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The Impact of Tissue Storage Conditions on Rat Olfactory Ensheathing Cell Yield and the Future Clinical Implications.

Liadi, M; Collins, A; Li, Y; Li, D; (2018) The Impact of Tissue Storage Conditions on Rat Olfactory Ensheathing Cell Yield and the Future Clinical Implications. Cell Transplant 10.1177/0963689718787762. (In press). Green open access

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Abstract

Trauma causes spinal cord injury, and the devastating consequences of the injury are due to the failure of the damaged central nervous system (CNS) axons to regenerate. Previous studies have shown that olfactory ensheathing cells (OECs) are a unique type of glial cell and they can promote regeneration of CNS axons to aid recovery after spinal cord injury. Transplantation of OECs, in particular from the olfactory bulb (OB), is considered one of the most promising therapeutic strategies for the repair of CNS injuries, including spinal cord injury. Transplantation of OECs can be autologous or allogenic. Here we focused on the less invasive and more error-proof allograft approach which needs a collection of donor OB tissue for OEC production. In this study, we investigated the effects on the yield and proportions of OECs and olfactory nerve fibroblasts (ONFs) from storing OB tissue in various media for periods of 24 and 48 hours. The OEC yield contributes to the viability of a successful cell transplant. We concluded that storing OB tissue for a period longer than 24 hours negatively impacted the total cell number and subsequently the OEC population. This study provides useful information for future clinical applications.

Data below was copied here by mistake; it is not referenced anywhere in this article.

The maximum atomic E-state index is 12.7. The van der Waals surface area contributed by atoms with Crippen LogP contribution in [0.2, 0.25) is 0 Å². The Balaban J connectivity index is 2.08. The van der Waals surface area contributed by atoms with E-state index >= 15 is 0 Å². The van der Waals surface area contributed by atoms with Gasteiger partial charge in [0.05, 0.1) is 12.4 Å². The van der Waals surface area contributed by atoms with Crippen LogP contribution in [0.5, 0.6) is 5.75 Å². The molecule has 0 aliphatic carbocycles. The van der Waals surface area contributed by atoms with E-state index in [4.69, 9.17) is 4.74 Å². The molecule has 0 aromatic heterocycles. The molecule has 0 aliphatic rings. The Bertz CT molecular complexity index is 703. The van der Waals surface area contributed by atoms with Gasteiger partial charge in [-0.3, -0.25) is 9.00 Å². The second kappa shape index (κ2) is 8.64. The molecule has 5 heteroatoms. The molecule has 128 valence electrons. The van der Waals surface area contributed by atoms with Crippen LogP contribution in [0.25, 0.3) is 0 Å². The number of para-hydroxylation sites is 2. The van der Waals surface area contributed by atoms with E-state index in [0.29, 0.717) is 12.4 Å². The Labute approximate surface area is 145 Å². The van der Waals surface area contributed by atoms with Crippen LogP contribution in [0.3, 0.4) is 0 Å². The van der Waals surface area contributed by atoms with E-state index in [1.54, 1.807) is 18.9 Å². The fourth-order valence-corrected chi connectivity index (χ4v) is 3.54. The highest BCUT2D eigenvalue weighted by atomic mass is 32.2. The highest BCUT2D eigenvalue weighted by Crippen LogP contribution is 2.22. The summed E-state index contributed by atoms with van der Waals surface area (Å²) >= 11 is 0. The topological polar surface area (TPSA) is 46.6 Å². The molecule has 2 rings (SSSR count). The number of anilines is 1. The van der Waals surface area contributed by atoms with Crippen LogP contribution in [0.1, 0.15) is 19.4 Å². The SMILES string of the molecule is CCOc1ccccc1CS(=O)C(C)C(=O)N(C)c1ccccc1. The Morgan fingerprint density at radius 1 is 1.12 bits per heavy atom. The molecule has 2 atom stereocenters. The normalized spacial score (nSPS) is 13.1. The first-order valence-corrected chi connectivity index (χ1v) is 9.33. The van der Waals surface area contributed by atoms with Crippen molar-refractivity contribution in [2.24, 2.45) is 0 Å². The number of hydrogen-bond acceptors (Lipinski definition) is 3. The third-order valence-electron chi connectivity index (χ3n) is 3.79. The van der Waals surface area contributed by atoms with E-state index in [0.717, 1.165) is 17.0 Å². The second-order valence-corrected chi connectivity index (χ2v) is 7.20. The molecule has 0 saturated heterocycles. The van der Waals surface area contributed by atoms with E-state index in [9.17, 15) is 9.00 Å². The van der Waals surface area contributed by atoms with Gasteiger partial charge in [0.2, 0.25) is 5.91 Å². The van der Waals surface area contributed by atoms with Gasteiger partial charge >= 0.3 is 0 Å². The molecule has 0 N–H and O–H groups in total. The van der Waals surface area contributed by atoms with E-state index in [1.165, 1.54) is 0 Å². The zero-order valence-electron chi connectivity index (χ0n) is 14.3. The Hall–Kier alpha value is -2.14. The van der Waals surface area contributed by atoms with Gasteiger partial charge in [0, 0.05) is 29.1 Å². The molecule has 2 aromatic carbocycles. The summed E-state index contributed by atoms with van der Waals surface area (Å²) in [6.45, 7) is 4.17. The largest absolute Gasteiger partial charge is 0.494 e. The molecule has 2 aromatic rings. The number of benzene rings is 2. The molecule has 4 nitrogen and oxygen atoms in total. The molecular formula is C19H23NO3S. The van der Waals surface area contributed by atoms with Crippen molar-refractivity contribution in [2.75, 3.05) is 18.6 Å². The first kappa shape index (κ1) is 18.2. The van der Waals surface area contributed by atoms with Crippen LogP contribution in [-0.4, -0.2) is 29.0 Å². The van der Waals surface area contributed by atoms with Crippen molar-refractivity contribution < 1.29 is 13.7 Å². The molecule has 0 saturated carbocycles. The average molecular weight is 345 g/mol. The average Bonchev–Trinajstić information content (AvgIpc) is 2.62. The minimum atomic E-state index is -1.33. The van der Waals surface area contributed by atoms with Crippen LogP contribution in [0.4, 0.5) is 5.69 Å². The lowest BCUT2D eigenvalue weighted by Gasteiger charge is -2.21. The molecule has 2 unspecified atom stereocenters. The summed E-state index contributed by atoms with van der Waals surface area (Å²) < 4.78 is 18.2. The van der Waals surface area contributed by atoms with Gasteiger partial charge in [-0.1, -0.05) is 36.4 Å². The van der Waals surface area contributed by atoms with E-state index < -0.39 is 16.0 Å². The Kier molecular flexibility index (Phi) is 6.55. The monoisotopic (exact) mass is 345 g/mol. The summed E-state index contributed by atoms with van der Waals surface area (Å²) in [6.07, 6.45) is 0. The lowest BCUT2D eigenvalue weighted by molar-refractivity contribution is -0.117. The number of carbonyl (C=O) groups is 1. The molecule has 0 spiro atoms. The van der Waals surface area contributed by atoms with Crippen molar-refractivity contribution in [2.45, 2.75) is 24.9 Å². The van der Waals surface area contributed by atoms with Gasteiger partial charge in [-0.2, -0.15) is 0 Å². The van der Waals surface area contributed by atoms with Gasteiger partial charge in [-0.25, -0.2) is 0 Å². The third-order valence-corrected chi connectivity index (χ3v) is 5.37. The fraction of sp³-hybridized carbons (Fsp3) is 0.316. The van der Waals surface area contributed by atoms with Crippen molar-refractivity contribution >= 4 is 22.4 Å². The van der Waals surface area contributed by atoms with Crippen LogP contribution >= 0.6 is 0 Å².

Type: Article
Title: The Impact of Tissue Storage Conditions on Rat Olfactory Ensheathing Cell Yield and the Future Clinical Implications.
Location: United States
Open access status: An open access version is available from UCL Discovery
DOI: 10.1177/0963689718787762
Publisher version: https://doi.org/10.1177%2F0963689718787762
Language: English
Additional information: This article is distributed under the terms of the Creative Commons Attribution-NonCommercial 4.0 License (http://www.creativecommons.org/licenses/by-nc/4.0/) which permits non-commercial use, reproduction and distribution of the work without further permission provided the original work is attributed as specified on the SAGE and Open Access pages (https://us.sagepub.com/en-us/nam/open-access-at-sage).
Keywords: CNS, Glia, cell therapy, olfactory ensheathing cells, spinal injury, translation
UCL classification: UCL
UCL > Provost and Vice Provost Offices > School of Life and Medical Sciences
UCL > Provost and Vice Provost Offices > School of Life and Medical Sciences > Faculty of Brain Sciences
UCL > Provost and Vice Provost Offices > School of Life and Medical Sciences > Faculty of Brain Sciences > UCL Queen Square Institute of Neurology
UCL > Provost and Vice Provost Offices > School of Life and Medical Sciences > Faculty of Brain Sciences > UCL Queen Square Institute of Neurology > Brain Repair and Rehabilitation
URI: https://discovery.ucl.ac.uk/id/eprint/10054638
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